The year was 1946. In the wake of World War II, Philadelphia matrons Margaret Roselle Hawkins and Sarah Strickland Scott called together seven friends in hopes of starting a new type of organization, a chain of women's clubs composed of friends along the Eastern seaboard who would respond to the needs and aspirations of Black women. There were other groups in existence, but the two women envisioned a service-oriented organization that would have a three-fold purpose--to promote civic, educational and cultural concerns--and to lead Black women into post-war America. The original nine members were:
That founding meeting on November 7, 1946 launched what is now The Links, Incorporated, an international women's service organization that is among the most prestigious associations of Black women in the world. From that modest first meeting of nine women, the organization born in the wake of World War II has expanded and refined its mission and membership while enduring social and racial upheavals. The members of The Links, Incorporated are physicians, dentists, judges, attorneys, engineers, educators, entrepreneurs, elected officials, non-profit executives, authors, corporate executives and homemakers. They use their considerable resources to improve the quality of life for others.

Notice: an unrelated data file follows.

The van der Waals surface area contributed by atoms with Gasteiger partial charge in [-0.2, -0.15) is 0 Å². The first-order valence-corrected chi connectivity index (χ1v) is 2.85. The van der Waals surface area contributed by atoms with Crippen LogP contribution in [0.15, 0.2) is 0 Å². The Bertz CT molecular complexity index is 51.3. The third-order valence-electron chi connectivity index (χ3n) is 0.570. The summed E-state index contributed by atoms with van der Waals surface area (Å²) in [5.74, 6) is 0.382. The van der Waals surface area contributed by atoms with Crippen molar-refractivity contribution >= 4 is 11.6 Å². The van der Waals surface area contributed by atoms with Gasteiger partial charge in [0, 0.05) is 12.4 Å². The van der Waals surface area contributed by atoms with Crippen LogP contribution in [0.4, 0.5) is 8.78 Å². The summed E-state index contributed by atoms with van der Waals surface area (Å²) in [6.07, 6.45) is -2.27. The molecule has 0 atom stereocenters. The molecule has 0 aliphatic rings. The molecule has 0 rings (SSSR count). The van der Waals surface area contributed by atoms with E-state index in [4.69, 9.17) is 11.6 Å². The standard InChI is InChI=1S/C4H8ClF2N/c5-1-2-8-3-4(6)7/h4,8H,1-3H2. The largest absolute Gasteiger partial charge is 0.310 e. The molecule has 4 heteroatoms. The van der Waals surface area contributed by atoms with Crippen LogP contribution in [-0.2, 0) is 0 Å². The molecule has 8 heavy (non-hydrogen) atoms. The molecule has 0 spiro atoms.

Over the years, the organization has lived out its implemented programs with the purpose of fostering cultural appreciation through the arts, developing richer inter-group relations and helping women who participate understand and accept their social and civic responsibilities.
In 1949, The Links became a national organization when 40 members, representing 14 clubs, convened the first National Assembly in Philadelphia. The organization has been incorporated since March 29, 1951.
Please see www.linksinc.org for more information on this premier organization!